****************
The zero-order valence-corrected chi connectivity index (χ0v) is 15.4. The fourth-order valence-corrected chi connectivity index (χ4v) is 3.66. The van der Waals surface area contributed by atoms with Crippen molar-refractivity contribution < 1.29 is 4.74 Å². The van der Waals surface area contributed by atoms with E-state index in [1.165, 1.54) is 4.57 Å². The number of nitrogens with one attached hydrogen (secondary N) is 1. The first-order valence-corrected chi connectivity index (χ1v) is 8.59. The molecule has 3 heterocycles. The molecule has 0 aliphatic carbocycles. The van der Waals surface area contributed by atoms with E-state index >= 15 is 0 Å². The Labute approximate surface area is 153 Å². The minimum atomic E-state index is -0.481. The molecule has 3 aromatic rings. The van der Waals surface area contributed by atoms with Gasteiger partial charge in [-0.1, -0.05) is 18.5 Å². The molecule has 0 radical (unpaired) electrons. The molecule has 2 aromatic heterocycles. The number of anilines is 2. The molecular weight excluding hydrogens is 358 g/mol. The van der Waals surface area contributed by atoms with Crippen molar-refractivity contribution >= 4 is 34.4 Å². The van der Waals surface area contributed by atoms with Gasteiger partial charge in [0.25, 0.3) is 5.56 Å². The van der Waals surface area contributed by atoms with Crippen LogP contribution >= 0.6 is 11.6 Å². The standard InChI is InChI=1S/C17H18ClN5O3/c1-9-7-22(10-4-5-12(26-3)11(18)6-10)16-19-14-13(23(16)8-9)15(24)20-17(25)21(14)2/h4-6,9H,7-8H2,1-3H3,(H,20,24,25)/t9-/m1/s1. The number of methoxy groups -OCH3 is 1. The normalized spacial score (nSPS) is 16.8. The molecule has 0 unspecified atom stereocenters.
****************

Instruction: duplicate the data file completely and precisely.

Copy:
The zero-order valence-corrected chi connectivity index (χ0v) is 15.4. The fourth-order valence-corrected chi connectivity index (χ4v) is 3.66. The van der Waals surface area contributed by atoms with Crippen molar-refractivity contribution < 1.29 is 4.74 Å². The van der Waals surface area contributed by atoms with E-state index in [1.165, 1.54) is 4.57 Å². The number of nitrogens with one attached hydrogen (secondary N) is 1. The first-order valence-corrected chi connectivity index (χ1v) is 8.59. The molecule has 3 heterocycles. The molecule has 0 aliphatic carbocycles. The van der Waals surface area contributed by atoms with E-state index >= 15 is 0 Å². The Labute approximate surface area is 153 Å². The minimum atomic E-state index is -0.481. The molecule has 3 aromatic rings. The van der Waals surface area contributed by atoms with Gasteiger partial charge in [-0.1, -0.05) is 18.5 Å². The molecule has 0 radical (unpaired) electrons. The molecule has 2 aromatic heterocycles. The number of anilines is 2. The molecular weight excluding hydrogens is 358 g/mol. The van der Waals surface area contributed by atoms with Crippen molar-refractivity contribution >= 4 is 34.4 Å². The van der Waals surface area contributed by atoms with Gasteiger partial charge in [0.25, 0.3) is 5.56 Å². The van der Waals surface area contributed by atoms with Crippen LogP contribution >= 0.6 is 11.6 Å². The standard InChI is InChI=1S/C17H18ClN5O3/c1-9-7-22(10-4-5-12(26-3)11(18)6-10)16-19-14-13(23(16)8-9)15(24)20-17(25)21(14)2/h4-6,9H,7-8H2,1-3H3,(H,20,24,25)/t9-/m1/s1. The number of methoxy groups -OCH3 is 1. The normalized spacial score (nSPS) is 16.8. The molecule has 0 unspecified atom stereocenters.